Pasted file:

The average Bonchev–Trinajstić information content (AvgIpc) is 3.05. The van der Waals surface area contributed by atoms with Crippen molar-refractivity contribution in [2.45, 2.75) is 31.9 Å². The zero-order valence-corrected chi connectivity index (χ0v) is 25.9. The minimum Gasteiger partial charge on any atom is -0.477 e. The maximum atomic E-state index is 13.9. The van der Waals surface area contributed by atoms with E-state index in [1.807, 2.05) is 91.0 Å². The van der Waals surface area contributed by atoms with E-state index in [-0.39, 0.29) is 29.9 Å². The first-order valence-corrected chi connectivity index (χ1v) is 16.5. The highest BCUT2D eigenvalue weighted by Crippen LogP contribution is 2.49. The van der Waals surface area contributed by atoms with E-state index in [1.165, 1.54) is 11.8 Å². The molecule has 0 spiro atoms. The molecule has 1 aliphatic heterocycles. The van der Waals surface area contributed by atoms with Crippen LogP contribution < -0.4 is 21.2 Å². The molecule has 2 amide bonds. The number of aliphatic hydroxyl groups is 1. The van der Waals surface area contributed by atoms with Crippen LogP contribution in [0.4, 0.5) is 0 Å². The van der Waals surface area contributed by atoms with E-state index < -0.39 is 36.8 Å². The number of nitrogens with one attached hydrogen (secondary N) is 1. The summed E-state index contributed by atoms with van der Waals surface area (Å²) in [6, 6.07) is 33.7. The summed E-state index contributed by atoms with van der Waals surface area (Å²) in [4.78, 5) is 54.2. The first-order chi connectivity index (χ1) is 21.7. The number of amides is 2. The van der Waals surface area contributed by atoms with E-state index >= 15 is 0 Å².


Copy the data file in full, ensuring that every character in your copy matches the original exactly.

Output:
The average Bonchev–Trinajstić information content (AvgIpc) is 3.05. The van der Waals surface area contributed by atoms with Crippen molar-refractivity contribution in [2.45, 2.75) is 31.9 Å². The zero-order valence-corrected chi connectivity index (χ0v) is 25.9. The minimum Gasteiger partial charge on any atom is -0.477 e. The maximum atomic E-state index is 13.9. The van der Waals surface area contributed by atoms with E-state index in [1.807, 2.05) is 91.0 Å². The van der Waals surface area contributed by atoms with E-state index in [-0.39, 0.29) is 29.9 Å². The first-order valence-corrected chi connectivity index (χ1v) is 16.5. The highest BCUT2D eigenvalue weighted by Crippen LogP contribution is 2.49. The van der Waals surface area contributed by atoms with E-state index in [1.165, 1.54) is 11.8 Å². The molecule has 0 spiro atoms. The molecule has 1 aliphatic heterocycles. The van der Waals surface area contributed by atoms with Crippen LogP contribution < -0.4 is 21.2 Å². The molecule has 2 amide bonds. The number of aliphatic hydroxyl groups is 1. The van der Waals surface area contributed by atoms with Crippen LogP contribution in [0.4, 0.5) is 0 Å². The van der Waals surface area contributed by atoms with E-state index < -0.39 is 36.8 Å². The number of nitrogens with one attached hydrogen (secondary N) is 1. The summed E-state index contributed by atoms with van der Waals surface area (Å²) in [6, 6.07) is 33.7. The summed E-state index contributed by atoms with van der Waals surface area (Å²) in [4.78, 5) is 54.2. The first-order chi connectivity index (χ1) is 21.7. The number of amides is 2. The van der Waals surface area contributed by atoms with E-state index >= 15 is 0 Å².